The Australian ornate rock lobster, Panulirus ornatus has been identified as a good candidate for commercialisation as an aquaculture species due to the high demand for the animal on overseas markets and a short larval lifecycle compared to other Palinurid lobsters. However like most cultured crustaceans, disease, in particular bacterial diseases, are currently major constraints on the successful larval culture of the animal. This study represents the first detailed investigation of the microbial diversity within a larval rearing system of the ornate rock lobster P. ornatus. The study has particularly concentrated on the microbial communities within the water column in addition to bacteria associated with cultured and wild P. ornatus larvae (phyllosoma) using both culture-based and molecular microbiological techniques. An insight into the microbial dynamics of the larval rearing system is provided, which combined with the microbial community overview, has allowed more effective microbial management regimes to be implemented, subsequently improving larval survival.
The microbial population of the water column was dynamic and highly diverse, consisting largely of marine microorganisms affiliated with the classes α and γ-Proteobacteria and the Division Bacteroidetes. A small number of opportunistic pathogens were also retrieved, consisting mainly of Vibrio species, however it is unclear whether these organisms within the water column are involved in the larval mortalities observed. Several Bacillus sp. strains were isolated from the water column and there is potential to use these as probiotics to benefit phyllosoma survival.
Extensive colonisation of PIII phyllosoma by filamentous bacteria was observed following scanning electron microscopy analysis of phyllosoma and the majority of these bacteria were later confirmed as Thiothrix sp. following fluorescent in-situ hybridisation analysis. This colonisation is predicted to have negative effects on the health of early stage phyllosoma by hindering their ability to moult and feed. As a result, the animals are likely to be susceptible to infection by pathogenic bacteria such as Vibrio spp. A diverse collection of Vibrio species featured prominently in culture-based and molecular analyses of cultured phyllosoma including potential pathogenic strains, such as Vibrio harveyi and Vibrio campbellii. As Thiothrix sp. is a sulphide-oxidising bacteria, the lowering or removal of sulphide compounds within the larval rearing system is a potential means of control. At present, ozonation of all incoming larval rearing water is serving as an effective Thiothrix sp. control mechanism.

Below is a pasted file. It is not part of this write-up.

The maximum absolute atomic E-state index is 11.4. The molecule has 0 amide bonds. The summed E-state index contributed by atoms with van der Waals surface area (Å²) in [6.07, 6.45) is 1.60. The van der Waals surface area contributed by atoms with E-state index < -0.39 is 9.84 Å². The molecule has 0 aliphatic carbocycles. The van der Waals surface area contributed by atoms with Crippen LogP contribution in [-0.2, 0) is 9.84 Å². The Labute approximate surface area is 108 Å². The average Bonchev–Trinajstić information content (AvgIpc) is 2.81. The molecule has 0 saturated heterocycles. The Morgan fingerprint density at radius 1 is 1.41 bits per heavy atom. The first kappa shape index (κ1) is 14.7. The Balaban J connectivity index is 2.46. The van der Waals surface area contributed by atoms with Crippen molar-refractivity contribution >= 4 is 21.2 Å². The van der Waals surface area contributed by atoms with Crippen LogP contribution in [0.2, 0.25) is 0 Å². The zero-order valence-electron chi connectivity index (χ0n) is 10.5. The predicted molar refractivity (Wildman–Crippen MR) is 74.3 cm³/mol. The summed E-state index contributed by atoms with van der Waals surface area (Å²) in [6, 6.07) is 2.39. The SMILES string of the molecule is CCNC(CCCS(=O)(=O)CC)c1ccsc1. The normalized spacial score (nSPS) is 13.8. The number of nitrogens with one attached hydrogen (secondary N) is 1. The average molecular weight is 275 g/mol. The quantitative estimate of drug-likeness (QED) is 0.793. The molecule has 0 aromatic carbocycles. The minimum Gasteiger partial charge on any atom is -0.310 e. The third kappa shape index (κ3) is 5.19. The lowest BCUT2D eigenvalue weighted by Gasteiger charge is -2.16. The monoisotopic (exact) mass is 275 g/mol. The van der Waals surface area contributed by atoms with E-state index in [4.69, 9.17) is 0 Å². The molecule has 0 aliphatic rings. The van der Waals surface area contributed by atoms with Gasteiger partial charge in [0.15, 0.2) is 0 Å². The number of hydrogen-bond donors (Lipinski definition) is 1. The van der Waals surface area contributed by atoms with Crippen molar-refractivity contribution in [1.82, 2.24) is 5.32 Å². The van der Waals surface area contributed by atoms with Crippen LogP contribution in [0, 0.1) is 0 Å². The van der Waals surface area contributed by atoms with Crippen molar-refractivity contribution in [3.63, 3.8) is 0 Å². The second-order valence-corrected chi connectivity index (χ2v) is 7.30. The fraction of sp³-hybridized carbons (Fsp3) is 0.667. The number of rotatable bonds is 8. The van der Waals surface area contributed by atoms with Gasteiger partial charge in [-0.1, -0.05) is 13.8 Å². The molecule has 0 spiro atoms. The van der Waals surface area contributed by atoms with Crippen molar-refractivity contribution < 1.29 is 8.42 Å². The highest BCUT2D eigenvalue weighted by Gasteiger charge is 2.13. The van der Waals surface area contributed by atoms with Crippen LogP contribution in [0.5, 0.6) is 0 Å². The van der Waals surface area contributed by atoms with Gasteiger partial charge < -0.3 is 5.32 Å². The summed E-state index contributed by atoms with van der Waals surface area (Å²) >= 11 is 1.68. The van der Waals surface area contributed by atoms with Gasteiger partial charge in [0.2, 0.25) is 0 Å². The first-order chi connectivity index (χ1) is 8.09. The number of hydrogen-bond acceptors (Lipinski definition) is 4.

The microbial diversity associated with cultured and wild phyllosoma differed markedly when compared using molecular based clone library analysis. The cultured phyllosoma microbial community was dominated by γ-Proteobacteria, principally comprising a large proportion of Vibrio and Pseudoalteromonas species, with many likely candidates responsible for compromising phyllosoma health and causing larval mortalities. In contrast, wild phyllosoma were largely dominated by α-Protebacterial organisms, such as Sulfitobacter sp. The wild environment potentially promotes phyllosoma health through the presence of bacteria, such as Roseobacter sp. that possess favourable attributes for phyllosoma survival. By incorporating such potentially probiotic bacteria into the larval rearing of phyllosoma it may be possible to enhance phyllosoma health and subsequently improve larval survival.
Whole phyllosoma survival assays were undertaken to identify both potential pathogenic and probiotic strains isolated during the course of this study. Bacteria were inoculated either directly to the water column or through an Artemia sp. feed vector and phyllosoma survival monitored to measure improved or reduced larval survival. No statistically significantly increased mortality (pathogenic strains) or improved survival (probiotic strains) were identified in these animal assays. An absence of water exchanges, with progressively increasing organic load comprising phyllosoma health within all treatments was identified as one flaw that may have caused the negative results. However candidate bacterial strains were identified for further study including a potentially probiotic Vibrio alginolyticus strain. It is also possible that the Vibrio sp. strains tested during our experiments were not pathogenic, an argument supported by the absence of haemolysin production in all isolates tested. The use of probiotic bacterial strains to improve survival in cultured P. ornatus phyllosoma has potential and is an area that currently requires further research.
It is envisaged that an Australian aquaculture industry for P. ornatus will be viable in due time, however at present further research is required into the monitoring and removal of pathogenic Vibrio spp., through the use of such techniques as real time PCR, bacteriophage therapy, quorum sensing inhibition and probiotics. In addition, the development of improved nutritional sources to aid phyllosoma health and promote a robust immune defence for the animal are required if a successful commercial aquaculture industry for the species is to be established.